Research for Missing Millie Benson
Ode to Nancy Drew and Millie Benson…90 years later
We are destined to be forgotten within three generations, so the experts say. Our oral histories, our stories will no longer be told and will be lost over time, according to Aaron Holt of the National Archives and Records Administration.
So, all the more fascinating it is that a young, independent, and brave fictional female character remains as relevant 90 years after she dashed off in her little roadster to solve the first of many mysteries.
Yep, Nancy Drew is alive and well all these years later, and still ranks as one of the top fictional female sleuths in surveys.
But who wrote the Nancy Drew Mystery Stories?
The answer is much like one of the mysteries, filled with plot twists and turns.
Most young readers grew up believing that Carolyn Keene wrote the mysteries.
There was no Carolyn Keene.
Carolyn Keene was a pseudonym that was created by Edward Stratemeyer. Stratemeyer created the Nancy Drew Mystery Stories series, and hired ghostwriters to flesh out the characters and the outlines he provided.
There is only one woman who could rightfully proclaim that she was the original ghostwriter.
Her name was Mildred Augustine Wirt Benson, known simply as Millie Benson later in life.
Millie began writing for Edward Stratemeyer in 1926, right on the heels of becoming the first person to receive a Master of Arts degree from the University of Iowa School of Journalism. Stratemeyer appreciated her work on Ruth Fielding and Her Great Scenario, which he had hired Millie to write. In October of 1929, Stratemeyer sent Millie the outline for a new series, featuring a young female sleuth. The first book in the series was titled The Secret of the Old Clock.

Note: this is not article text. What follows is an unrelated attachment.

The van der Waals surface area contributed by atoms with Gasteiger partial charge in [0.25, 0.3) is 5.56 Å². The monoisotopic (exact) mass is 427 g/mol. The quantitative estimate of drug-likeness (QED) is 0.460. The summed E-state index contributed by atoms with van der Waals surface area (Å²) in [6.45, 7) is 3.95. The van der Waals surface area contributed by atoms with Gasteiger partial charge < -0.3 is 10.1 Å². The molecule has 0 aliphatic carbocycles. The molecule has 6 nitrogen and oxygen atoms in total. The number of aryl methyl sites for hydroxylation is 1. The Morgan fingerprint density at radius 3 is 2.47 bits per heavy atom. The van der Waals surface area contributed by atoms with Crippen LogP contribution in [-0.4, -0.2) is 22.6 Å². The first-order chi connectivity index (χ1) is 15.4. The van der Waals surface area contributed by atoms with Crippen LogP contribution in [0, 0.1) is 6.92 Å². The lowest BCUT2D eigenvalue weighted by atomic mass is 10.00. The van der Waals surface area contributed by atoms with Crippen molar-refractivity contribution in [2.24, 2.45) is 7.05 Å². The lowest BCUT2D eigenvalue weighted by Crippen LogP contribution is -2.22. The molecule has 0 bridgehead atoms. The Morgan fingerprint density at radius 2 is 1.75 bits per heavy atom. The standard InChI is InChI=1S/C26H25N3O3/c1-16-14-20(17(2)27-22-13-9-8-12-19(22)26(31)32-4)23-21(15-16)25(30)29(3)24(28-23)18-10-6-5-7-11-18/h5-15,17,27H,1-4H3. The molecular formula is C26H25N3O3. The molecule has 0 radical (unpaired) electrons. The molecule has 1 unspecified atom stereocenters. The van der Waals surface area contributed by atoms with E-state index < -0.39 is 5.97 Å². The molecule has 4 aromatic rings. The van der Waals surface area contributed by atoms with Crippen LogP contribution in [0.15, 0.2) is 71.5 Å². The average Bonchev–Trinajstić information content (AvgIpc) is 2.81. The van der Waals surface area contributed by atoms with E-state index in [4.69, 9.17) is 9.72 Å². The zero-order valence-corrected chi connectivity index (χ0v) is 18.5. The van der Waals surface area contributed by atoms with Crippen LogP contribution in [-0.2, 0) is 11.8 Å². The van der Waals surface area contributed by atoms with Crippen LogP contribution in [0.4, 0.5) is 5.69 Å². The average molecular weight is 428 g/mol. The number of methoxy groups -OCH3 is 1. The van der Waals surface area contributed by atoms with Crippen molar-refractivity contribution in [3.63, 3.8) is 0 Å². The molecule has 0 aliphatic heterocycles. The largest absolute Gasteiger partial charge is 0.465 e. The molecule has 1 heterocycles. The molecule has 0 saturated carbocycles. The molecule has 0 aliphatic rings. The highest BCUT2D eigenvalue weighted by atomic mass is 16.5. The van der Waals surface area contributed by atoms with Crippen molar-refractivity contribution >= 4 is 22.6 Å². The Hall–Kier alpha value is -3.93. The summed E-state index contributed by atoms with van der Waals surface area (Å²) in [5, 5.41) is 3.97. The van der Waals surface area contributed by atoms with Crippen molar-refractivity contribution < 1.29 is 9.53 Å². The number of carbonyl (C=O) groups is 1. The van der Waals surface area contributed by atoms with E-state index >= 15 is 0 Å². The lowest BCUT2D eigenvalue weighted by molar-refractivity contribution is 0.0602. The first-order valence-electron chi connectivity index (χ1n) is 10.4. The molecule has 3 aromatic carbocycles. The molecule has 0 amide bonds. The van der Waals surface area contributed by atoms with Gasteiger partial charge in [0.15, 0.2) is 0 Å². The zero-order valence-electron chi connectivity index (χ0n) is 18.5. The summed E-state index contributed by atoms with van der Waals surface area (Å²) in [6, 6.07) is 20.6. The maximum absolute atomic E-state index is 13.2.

Stratemeyer’s response to Millie’s work was typical of how an editor would respond to a new writer, offering both what he liked, and what he didn’t care for. He wrote, “I thought the first half of the story was a bit slow and that the characters were not sufficiently introduced.” He also offered, “but as soon as Nancy gets to New Moon Lake the story picks up very well indeed and the last eight chapters are particularly strong.”
The biggest issue though, was the vision that Stratemeyer had of the main character. “He didn’t think that I created the character of Nancy in the way that he anticipated,” Millie said.
The publisher however was more than enthused with Millie’s presentation of the character, the strong, smart, independent, and irreverent Nancy Drew. And so it was that Millie’s version of Nancy Drew remained, and continues to inspire young readers still, 90 years later.
Millie went on to write 23 of the first 30 Nancy Drew Mystery Stories. Millie wrote over one hundred novels for children, most under short deadlines. And, Millie wrote many of them while nursing her first husband, Asa Wirt, who suffered a series of strokes, and caring for their young daughter, Peggy.
Millie’s story reads much like a Nancy Drew Mystery Story, fraught with challenges, conflict, loss, and shady characters trying to undermine her efforts. Millie was as plucky as her character, independent to a fault, and strong in her convictions.
Here is hoping that Millie’s light will shine just as long as Nancy Drew’s does.
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